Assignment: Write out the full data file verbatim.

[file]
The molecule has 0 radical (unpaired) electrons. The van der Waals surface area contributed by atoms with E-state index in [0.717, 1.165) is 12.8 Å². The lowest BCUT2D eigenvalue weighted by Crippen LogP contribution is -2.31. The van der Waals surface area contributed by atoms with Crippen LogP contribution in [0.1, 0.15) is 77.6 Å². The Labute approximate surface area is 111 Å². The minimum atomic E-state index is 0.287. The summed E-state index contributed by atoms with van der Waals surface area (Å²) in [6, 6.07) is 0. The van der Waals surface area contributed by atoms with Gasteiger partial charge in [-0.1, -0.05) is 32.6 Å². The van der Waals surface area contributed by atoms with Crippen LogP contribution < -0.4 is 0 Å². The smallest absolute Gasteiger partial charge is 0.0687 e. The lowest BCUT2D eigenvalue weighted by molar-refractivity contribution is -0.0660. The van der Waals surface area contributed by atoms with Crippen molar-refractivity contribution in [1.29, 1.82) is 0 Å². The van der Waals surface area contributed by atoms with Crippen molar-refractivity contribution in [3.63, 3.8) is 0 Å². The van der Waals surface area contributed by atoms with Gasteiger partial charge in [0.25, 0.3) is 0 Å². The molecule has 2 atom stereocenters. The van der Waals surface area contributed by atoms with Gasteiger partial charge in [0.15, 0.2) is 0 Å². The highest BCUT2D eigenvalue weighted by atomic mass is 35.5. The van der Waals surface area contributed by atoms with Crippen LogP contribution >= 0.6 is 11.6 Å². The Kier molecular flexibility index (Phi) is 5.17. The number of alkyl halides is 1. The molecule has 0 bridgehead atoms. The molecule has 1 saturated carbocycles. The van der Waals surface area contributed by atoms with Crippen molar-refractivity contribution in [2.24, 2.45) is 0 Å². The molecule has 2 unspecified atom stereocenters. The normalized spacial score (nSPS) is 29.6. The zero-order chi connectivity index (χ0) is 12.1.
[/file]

The molecule has 0 radical (unpaired) electrons. The van der Waals surface area contributed by atoms with E-state index in [0.717, 1.165) is 12.8 Å². The lowest BCUT2D eigenvalue weighted by Crippen LogP contribution is -2.31. The van der Waals surface area contributed by atoms with Crippen LogP contribution in [0.1, 0.15) is 77.6 Å². The Labute approximate surface area is 111 Å². The minimum atomic E-state index is 0.287. The summed E-state index contributed by atoms with van der Waals surface area (Å²) in [6, 6.07) is 0. The van der Waals surface area contributed by atoms with Gasteiger partial charge in [-0.1, -0.05) is 32.6 Å². The van der Waals surface area contributed by atoms with Crippen LogP contribution < -0.4 is 0 Å². The smallest absolute Gasteiger partial charge is 0.0687 e. The lowest BCUT2D eigenvalue weighted by molar-refractivity contribution is -0.0660. The van der Waals surface area contributed by atoms with Crippen molar-refractivity contribution in [1.29, 1.82) is 0 Å². The van der Waals surface area contributed by atoms with Crippen molar-refractivity contribution in [3.63, 3.8) is 0 Å². The van der Waals surface area contributed by atoms with Gasteiger partial charge in [0.25, 0.3) is 0 Å². The molecule has 2 atom stereocenters. The van der Waals surface area contributed by atoms with Gasteiger partial charge in [0.15, 0.2) is 0 Å². The highest BCUT2D eigenvalue weighted by atomic mass is 35.5. The van der Waals surface area contributed by atoms with Crippen LogP contribution >= 0.6 is 11.6 Å². The Kier molecular flexibility index (Phi) is 5.17. The number of alkyl halides is 1. The molecule has 0 bridgehead atoms. The molecule has 1 saturated carbocycles. The van der Waals surface area contributed by atoms with Crippen molar-refractivity contribution in [2.24, 2.45) is 0 Å². The molecule has 2 unspecified atom stereocenters. The normalized spacial score (nSPS) is 29.6. The zero-order chi connectivity index (χ0) is 12.1.